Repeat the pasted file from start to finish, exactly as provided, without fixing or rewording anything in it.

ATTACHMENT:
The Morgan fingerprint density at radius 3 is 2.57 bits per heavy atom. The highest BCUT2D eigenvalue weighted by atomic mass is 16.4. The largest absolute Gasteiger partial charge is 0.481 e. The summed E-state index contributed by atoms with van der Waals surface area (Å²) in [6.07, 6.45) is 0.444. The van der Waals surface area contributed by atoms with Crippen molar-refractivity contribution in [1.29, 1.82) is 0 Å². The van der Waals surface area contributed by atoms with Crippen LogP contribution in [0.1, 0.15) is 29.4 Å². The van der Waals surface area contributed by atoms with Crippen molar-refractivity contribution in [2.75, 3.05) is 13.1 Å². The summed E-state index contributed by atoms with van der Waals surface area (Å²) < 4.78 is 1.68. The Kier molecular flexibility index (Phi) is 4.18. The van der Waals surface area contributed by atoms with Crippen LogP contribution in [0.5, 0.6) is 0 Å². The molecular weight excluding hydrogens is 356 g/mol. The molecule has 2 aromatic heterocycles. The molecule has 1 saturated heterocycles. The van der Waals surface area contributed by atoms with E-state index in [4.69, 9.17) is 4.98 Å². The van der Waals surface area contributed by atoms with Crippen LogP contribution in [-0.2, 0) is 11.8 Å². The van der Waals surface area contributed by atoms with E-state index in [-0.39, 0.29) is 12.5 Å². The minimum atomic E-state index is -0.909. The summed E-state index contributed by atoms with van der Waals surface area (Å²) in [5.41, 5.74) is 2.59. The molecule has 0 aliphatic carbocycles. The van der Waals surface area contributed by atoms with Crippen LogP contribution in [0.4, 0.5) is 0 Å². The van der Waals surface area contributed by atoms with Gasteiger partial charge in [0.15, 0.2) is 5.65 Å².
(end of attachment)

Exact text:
The Morgan fingerprint density at radius 3 is 2.57 bits per heavy atom. The highest BCUT2D eigenvalue weighted by atomic mass is 16.4. The largest absolute Gasteiger partial charge is 0.481 e. The summed E-state index contributed by atoms with van der Waals surface area (Å²) in [6.07, 6.45) is 0.444. The van der Waals surface area contributed by atoms with Crippen molar-refractivity contribution in [1.29, 1.82) is 0 Å². The van der Waals surface area contributed by atoms with Crippen LogP contribution in [0.1, 0.15) is 29.4 Å². The van der Waals surface area contributed by atoms with Crippen molar-refractivity contribution in [2.75, 3.05) is 13.1 Å². The summed E-state index contributed by atoms with van der Waals surface area (Å²) < 4.78 is 1.68. The Kier molecular flexibility index (Phi) is 4.18. The van der Waals surface area contributed by atoms with Crippen LogP contribution in [0.5, 0.6) is 0 Å². The molecular weight excluding hydrogens is 356 g/mol. The molecule has 2 aromatic heterocycles. The molecule has 1 saturated heterocycles. The van der Waals surface area contributed by atoms with E-state index in [4.69, 9.17) is 4.98 Å². The van der Waals surface area contributed by atoms with Crippen LogP contribution in [-0.2, 0) is 11.8 Å². The van der Waals surface area contributed by atoms with E-state index in [-0.39, 0.29) is 12.5 Å². The minimum atomic E-state index is -0.909. The summed E-state index contributed by atoms with van der Waals surface area (Å²) in [5.41, 5.74) is 2.59. The molecule has 0 aliphatic carbocycles. The van der Waals surface area contributed by atoms with Crippen LogP contribution in [0.4, 0.5) is 0 Å². The van der Waals surface area contributed by atoms with Gasteiger partial charge in [0.15, 0.2) is 5.65 Å².